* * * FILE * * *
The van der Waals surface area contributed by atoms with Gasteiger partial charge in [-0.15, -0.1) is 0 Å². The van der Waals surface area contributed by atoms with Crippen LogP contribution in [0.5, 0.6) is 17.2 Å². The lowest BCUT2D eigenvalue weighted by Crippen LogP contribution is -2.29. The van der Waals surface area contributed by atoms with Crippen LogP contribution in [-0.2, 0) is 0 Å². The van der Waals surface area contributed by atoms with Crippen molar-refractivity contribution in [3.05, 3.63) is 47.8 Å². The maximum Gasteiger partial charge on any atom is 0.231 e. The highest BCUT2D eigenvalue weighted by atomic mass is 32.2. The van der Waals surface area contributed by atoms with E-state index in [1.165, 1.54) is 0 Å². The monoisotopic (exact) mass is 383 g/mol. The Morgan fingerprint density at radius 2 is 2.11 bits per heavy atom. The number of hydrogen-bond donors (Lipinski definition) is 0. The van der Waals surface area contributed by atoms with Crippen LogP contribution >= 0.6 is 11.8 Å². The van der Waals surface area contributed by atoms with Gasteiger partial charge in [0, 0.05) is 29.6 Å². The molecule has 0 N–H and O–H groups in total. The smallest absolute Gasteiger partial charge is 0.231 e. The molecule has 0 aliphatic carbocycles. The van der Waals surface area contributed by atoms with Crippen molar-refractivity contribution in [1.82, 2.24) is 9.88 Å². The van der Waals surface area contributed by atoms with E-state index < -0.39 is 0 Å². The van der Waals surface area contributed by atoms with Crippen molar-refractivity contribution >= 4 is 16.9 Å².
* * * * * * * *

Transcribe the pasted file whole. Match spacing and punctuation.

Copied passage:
The van der Waals surface area contributed by atoms with Gasteiger partial charge in [-0.15, -0.1) is 0 Å². The van der Waals surface area contributed by atoms with Crippen LogP contribution in [0.5, 0.6) is 17.2 Å². The lowest BCUT2D eigenvalue weighted by Crippen LogP contribution is -2.29. The van der Waals surface area contributed by atoms with Crippen LogP contribution in [-0.2, 0) is 0 Å². The van der Waals surface area contributed by atoms with Crippen molar-refractivity contribution in [3.05, 3.63) is 47.8 Å². The maximum Gasteiger partial charge on any atom is 0.231 e. The highest BCUT2D eigenvalue weighted by atomic mass is 32.2. The van der Waals surface area contributed by atoms with E-state index in [1.165, 1.54) is 0 Å². The monoisotopic (exact) mass is 383 g/mol. The Morgan fingerprint density at radius 2 is 2.11 bits per heavy atom. The number of hydrogen-bond donors (Lipinski definition) is 0. The van der Waals surface area contributed by atoms with Crippen LogP contribution >= 0.6 is 11.8 Å². The van der Waals surface area contributed by atoms with Gasteiger partial charge in [0, 0.05) is 29.6 Å². The molecule has 0 N–H and O–H groups in total. The smallest absolute Gasteiger partial charge is 0.231 e. The molecule has 0 aliphatic carbocycles. The van der Waals surface area contributed by atoms with Crippen molar-refractivity contribution in [1.82, 2.24) is 9.88 Å². The van der Waals surface area contributed by atoms with E-state index < -0.39 is 0 Å². The van der Waals surface area contributed by atoms with Crippen molar-refractivity contribution >= 4 is 16.9 Å².